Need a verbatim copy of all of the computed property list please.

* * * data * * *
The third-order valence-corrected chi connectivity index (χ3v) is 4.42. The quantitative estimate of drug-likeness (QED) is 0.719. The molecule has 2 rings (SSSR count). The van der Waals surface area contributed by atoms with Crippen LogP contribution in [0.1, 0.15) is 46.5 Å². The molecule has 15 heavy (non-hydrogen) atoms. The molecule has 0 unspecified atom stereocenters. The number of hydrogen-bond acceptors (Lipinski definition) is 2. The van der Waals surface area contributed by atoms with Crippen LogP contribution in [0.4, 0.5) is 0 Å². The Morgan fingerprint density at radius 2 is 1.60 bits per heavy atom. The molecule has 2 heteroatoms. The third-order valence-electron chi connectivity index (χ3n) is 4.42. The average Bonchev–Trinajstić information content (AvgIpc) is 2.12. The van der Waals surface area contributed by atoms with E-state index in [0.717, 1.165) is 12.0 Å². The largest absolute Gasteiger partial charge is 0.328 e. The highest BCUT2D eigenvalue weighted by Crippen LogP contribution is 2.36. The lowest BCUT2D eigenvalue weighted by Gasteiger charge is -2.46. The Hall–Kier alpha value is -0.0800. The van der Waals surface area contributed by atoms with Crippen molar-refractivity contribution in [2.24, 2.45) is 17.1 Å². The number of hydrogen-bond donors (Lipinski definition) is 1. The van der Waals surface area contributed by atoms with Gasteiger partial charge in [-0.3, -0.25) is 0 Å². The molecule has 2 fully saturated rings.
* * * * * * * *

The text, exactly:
The third-order valence-corrected chi connectivity index (χ3v) is 4.42. The quantitative estimate of drug-likeness (QED) is 0.719. The molecule has 2 rings (SSSR count). The van der Waals surface area contributed by atoms with Crippen LogP contribution in [0.1, 0.15) is 46.5 Å². The molecule has 15 heavy (non-hydrogen) atoms. The molecule has 0 unspecified atom stereocenters. The number of hydrogen-bond acceptors (Lipinski definition) is 2. The van der Waals surface area contributed by atoms with Crippen LogP contribution in [0.4, 0.5) is 0 Å². The Morgan fingerprint density at radius 2 is 1.60 bits per heavy atom. The molecule has 2 heteroatoms. The third-order valence-electron chi connectivity index (χ3n) is 4.42. The average Bonchev–Trinajstić information content (AvgIpc) is 2.12. The van der Waals surface area contributed by atoms with E-state index in [0.717, 1.165) is 12.0 Å². The largest absolute Gasteiger partial charge is 0.328 e. The highest BCUT2D eigenvalue weighted by Crippen LogP contribution is 2.36. The lowest BCUT2D eigenvalue weighted by Gasteiger charge is -2.46. The Hall–Kier alpha value is -0.0800. The van der Waals surface area contributed by atoms with Crippen molar-refractivity contribution in [2.24, 2.45) is 17.1 Å². The number of hydrogen-bond donors (Lipinski definition) is 1. The van der Waals surface area contributed by atoms with Gasteiger partial charge in [-0.3, -0.25) is 0 Å². The molecule has 2 fully saturated rings.